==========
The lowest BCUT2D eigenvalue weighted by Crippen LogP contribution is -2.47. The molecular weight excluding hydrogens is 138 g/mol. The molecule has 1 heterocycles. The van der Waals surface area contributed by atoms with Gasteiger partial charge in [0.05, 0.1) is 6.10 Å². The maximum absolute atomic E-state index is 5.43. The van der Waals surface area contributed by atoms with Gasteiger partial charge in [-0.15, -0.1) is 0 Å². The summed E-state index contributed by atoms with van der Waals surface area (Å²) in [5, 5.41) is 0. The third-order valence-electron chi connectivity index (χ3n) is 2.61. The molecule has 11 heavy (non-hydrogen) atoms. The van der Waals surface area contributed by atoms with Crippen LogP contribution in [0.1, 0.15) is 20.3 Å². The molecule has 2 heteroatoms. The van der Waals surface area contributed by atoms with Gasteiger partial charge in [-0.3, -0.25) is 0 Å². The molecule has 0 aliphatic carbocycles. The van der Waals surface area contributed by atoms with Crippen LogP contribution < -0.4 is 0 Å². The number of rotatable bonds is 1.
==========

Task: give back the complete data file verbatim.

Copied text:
The lowest BCUT2D eigenvalue weighted by Crippen LogP contribution is -2.47. The molecular weight excluding hydrogens is 138 g/mol. The molecule has 1 heterocycles. The van der Waals surface area contributed by atoms with Gasteiger partial charge in [0.05, 0.1) is 6.10 Å². The maximum absolute atomic E-state index is 5.43. The van der Waals surface area contributed by atoms with Gasteiger partial charge in [-0.15, -0.1) is 0 Å². The summed E-state index contributed by atoms with van der Waals surface area (Å²) in [5, 5.41) is 0. The third-order valence-electron chi connectivity index (χ3n) is 2.61. The molecule has 11 heavy (non-hydrogen) atoms. The van der Waals surface area contributed by atoms with Crippen LogP contribution in [0.1, 0.15) is 20.3 Å². The molecule has 2 heteroatoms. The van der Waals surface area contributed by atoms with Gasteiger partial charge in [-0.3, -0.25) is 0 Å². The molecule has 0 aliphatic carbocycles. The van der Waals surface area contributed by atoms with Crippen LogP contribution < -0.4 is 0 Å². The number of rotatable bonds is 1.